Outsiders’ ‘solutions’ to wildfires open door to privatizing lands

Northern New Mexico is in the midst of a horrific tragedy at a scale we have not seen before with the Hermits Peak and Calf Canyon fires. My heart goes out to the people whose lives have been forever changed by this disaster. Our thoughts are also with your families, the loss of historic homes, cultural resources, spiritual connections and wildlife.

With entire communities being displaced, homes burning and lives uprooted, we are seeing disingenuous out-of-state interests come in and do their best to take advantage of our hardship. We do not appreciate outsiders using our misfortune to push their radical ideological views. People who have likely never stepped foot on these lands that are being ravaged by fires should not be telling New Mexicans how to manage our public lands.

(On May 15) Karla Jones of the ALEC Task Force on Federalism and International Relations based in Arlington, Virginia, penned a guest column in the Albuquerque Journal. (ALEC has) advocated for extreme ideology that would privatize much of our public lands. Opportunistically using our pain for hidden agendas is something we as New Mexicans will not accept.

New Mexicans and Norteños are coming together as a community to do what is needed to take care of one another and survive. When the smoke settles I am certain we will show that same grit and determination when it comes to rebuilding. We as New Mexicans will also lead the efforts to figuring out how to avoid these types of tragedies to the extent possible in the future. Our focus will be on what we can do to protect the health of our public lands, the intersection of our natural and cultural heritage that makes New Mexico, New Mexico. The challenges are many, including climate change, a 1,200-year mega-drought and significantly under-resourced land management agencies. These are issues we will work to address. What we won’t do is allow out-of-state interests the opportunity to get their foot in the door and try and privatize our cherished public lands.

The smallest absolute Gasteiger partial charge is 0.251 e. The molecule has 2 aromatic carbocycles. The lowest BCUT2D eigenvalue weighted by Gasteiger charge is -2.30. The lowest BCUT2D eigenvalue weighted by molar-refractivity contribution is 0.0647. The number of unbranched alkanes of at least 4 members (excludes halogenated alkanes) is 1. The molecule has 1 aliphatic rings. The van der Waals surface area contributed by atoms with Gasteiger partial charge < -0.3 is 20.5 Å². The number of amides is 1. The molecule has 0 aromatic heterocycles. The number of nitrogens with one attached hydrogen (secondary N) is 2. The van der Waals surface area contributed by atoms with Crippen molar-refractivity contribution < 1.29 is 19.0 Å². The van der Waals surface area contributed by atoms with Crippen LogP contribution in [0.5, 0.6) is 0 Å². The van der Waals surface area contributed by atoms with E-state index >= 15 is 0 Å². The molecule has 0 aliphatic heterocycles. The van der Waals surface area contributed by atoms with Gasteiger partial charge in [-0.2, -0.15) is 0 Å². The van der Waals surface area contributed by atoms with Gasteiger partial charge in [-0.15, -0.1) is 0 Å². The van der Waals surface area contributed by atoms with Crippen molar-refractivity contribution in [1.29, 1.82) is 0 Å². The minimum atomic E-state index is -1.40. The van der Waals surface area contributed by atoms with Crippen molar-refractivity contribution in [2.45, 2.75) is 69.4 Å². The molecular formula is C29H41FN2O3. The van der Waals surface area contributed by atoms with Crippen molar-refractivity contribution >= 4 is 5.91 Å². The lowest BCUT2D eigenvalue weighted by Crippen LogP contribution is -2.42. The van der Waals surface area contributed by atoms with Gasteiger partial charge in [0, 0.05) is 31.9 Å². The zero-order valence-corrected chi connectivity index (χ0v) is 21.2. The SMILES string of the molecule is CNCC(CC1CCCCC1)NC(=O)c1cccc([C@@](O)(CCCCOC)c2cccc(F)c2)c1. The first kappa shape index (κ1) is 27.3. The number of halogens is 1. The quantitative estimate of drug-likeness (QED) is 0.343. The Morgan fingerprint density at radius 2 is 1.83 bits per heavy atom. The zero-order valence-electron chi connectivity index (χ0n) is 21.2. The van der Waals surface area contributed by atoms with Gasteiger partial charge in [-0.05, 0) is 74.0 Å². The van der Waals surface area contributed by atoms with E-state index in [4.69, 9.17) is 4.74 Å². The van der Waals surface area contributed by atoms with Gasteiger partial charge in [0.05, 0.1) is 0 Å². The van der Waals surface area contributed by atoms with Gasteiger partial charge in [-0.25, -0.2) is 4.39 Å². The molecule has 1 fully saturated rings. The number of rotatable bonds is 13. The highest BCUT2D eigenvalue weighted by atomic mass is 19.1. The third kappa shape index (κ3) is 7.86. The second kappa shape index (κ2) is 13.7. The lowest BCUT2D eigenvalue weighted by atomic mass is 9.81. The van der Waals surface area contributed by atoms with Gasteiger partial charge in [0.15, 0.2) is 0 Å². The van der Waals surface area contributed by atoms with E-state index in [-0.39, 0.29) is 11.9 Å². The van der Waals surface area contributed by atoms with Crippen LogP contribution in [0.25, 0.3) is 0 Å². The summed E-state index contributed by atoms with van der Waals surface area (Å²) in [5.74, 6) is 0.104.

As we continue to look out for one another, support our neighbors and show the rest of the country what makes our people strong and resilient, Jones will continue working on opinion pieces for far-right publications like The RedState. The lived experience we are going through together will strengthen our resolve and lead to a stronger New Mexico. Please be safe and look out for one another in these trying times.

Ralph Vigil is a 12th-generation New Mexican from Pecos. He owns and operates a small organic farm in East Pecos that grows healthy, acequia-grown food for his community.

This article originally appeared in The Albuquerque Journal.